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Early Review of draft-ietf-mpls-mldp-multi-topology-05
review-ietf-mpls-mldp-multi-topology-05-secdir-early-huitema-2024-05-02-00

Request Review of draft-ietf-mpls-mldp-multi-topology
Requested revision No specific revision (document currently at 07)
Type Early Review
Team Security Area Directorate (secdir)
Deadline 2024-05-03
Requested 2024-04-18
Requested by Jim Guichard
Authors IJsbrand Wijnands , Mankamana Prasad Mishra , Syed Kamran Raza , Zhaohui (Jeffrey) Zhang , Arkadiy Gulko
I-D last updated 2024-05-02
Completed reviews Rtgdir Last Call review of -03 by Yingzhen Qu (diff)
Rtgdir Early review of -05 by Mike McBride (diff)
Opsdir Early review of -05 by Linda Dunbar (diff)
Secdir Early review of -05 by Christian Huitema (diff)
Genart Last Call review of -05 by Roni Even (diff)
Rtgdir Early review of -02 by Gyan Mishra (diff)
Assignment Reviewer Christian Huitema
State Completed
Request Early review on draft-ietf-mpls-mldp-multi-topology by Security Area Directorate Assigned
Posted at https://mailarchive.ietf.org/arch/msg/secdir/Zjb3-S1U4uOzBzdqEh1ln6ereI4
Reviewed revision 05 (document currently at 07)
Result Ready
Completed 2024-05-02
review-ietf-mpls-mldp-multi-topology-05-secdir-early-huitema-2024-05-02-00
I have reviewed this document following a request from the routing Area
director to the security directorate. This is an early review, for the benefit
of the security area director, the transport area director, and the document
authors.

Multi topology routing using MPLS. As I understand it from my 10,000ft high
point of view, within a graph of routers and links, instead of just computing a
single set of forwarding tables with a single routing metric such as "shortest
path", MTR allows for computing multiple such forwarding tables, each using
specific metrics and possibly specific constraints. Each set of forwarding
tables and selected paths is regarded as a topology.

The multiple topologies can be computed using the Multi-Topology Routing (MTR)
extensions to IGP such as OSPF or IS-IS, or the MTR extensions to the Label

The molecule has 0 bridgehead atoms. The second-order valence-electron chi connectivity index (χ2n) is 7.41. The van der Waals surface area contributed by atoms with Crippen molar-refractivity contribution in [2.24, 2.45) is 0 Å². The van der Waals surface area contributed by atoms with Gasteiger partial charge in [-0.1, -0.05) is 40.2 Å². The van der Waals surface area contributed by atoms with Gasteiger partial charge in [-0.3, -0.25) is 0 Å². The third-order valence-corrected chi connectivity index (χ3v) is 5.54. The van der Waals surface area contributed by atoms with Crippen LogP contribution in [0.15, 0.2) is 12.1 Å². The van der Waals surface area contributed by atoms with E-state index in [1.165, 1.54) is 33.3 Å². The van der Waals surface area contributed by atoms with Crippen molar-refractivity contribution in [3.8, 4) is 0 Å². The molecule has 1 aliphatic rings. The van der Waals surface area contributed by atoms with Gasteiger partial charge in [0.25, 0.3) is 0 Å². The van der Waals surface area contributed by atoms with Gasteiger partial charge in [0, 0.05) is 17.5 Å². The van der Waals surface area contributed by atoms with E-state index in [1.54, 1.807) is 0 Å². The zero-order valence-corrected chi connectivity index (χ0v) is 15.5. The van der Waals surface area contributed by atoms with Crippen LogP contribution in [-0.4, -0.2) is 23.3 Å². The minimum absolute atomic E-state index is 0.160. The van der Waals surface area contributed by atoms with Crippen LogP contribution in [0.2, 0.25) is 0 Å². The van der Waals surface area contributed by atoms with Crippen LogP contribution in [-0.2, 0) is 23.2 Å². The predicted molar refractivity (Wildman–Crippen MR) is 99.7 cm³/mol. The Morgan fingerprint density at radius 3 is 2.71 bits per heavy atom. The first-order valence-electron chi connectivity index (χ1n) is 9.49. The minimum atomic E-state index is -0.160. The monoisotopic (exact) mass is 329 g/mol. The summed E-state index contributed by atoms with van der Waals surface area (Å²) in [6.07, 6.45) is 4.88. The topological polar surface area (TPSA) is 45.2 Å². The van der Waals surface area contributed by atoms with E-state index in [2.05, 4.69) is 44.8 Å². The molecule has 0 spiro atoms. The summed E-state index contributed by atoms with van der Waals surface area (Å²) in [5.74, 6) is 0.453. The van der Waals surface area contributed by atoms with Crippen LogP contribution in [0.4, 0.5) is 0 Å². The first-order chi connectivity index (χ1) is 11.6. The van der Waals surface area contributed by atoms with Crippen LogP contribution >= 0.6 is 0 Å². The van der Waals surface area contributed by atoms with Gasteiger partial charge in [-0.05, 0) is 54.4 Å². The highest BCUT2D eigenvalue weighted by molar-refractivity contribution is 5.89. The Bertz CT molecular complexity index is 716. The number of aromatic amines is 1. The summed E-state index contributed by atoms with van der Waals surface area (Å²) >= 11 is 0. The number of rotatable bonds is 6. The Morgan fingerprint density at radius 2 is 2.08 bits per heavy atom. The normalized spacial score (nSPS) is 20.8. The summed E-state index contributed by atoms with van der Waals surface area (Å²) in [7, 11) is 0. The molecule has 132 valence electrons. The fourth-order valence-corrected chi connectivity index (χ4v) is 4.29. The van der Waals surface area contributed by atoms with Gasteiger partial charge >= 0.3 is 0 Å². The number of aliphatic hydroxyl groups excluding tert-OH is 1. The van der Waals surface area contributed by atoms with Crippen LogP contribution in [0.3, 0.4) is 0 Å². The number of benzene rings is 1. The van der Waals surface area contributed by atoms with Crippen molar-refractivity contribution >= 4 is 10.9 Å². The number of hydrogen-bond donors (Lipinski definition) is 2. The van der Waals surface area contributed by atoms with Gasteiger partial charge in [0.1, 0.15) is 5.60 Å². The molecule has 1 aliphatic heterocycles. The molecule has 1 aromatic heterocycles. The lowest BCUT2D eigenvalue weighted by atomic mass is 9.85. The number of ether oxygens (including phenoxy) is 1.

Distribution Protocol (LDP). The draft is concerned with creating such
topologies using MPLS, starting with point to multipoint or multipoint to
multipoint MTR graphs established with Multipoint LDP (mLDP).

The flexible algorithm (FA, RFC9350) is used to create sub-topologies from
existing topologies, by applying constraints. The draft goes no defining the
protocol elements to add such functions to LDP, defining topologies for IPv4 or
IPv6, ensuring support for multipoint, or defining how to use Label Switched
Path (LSP) Ping to test the topologies.

Such drafts may be easy to read when people are very familiar with the current
work in the routing area. For me, they were a bit of a stretch. I would
probably need much more time than assigned to this review to fully understand
how the various mechanisms interoperate, beyond the 10,000ft view mentioned
earlier. My high level summary would be that this draft defines an extension,
so simple mechanisms like LDP can now be used to create a variety of
topologies. The classic risks with extensions are resource exhaustion and the
difficulty to manage the increased complexity.

The security section says that "This extension to mLDP does not introduce any
new security considerations beyond that already apply to the base LDP
specification [RFC5036], base mLDP specification [RFC6388], and MPLS security
framework [RFC5920]."

That may very well be true, but I would encourage the authors to examine at
least two risks: creating multiple topologies create additional work in the
"control plane", thus potential resource exhaustion if trying to support too
many topologies; traffic carried by multiple topologies may end up competing
for finite data plane resource, thus risking local overload. I am speculating,
but have the authors studied the corresponding failure modes? How hard is it
for configuration mistakes or adversarial actions to exploit such failure modes?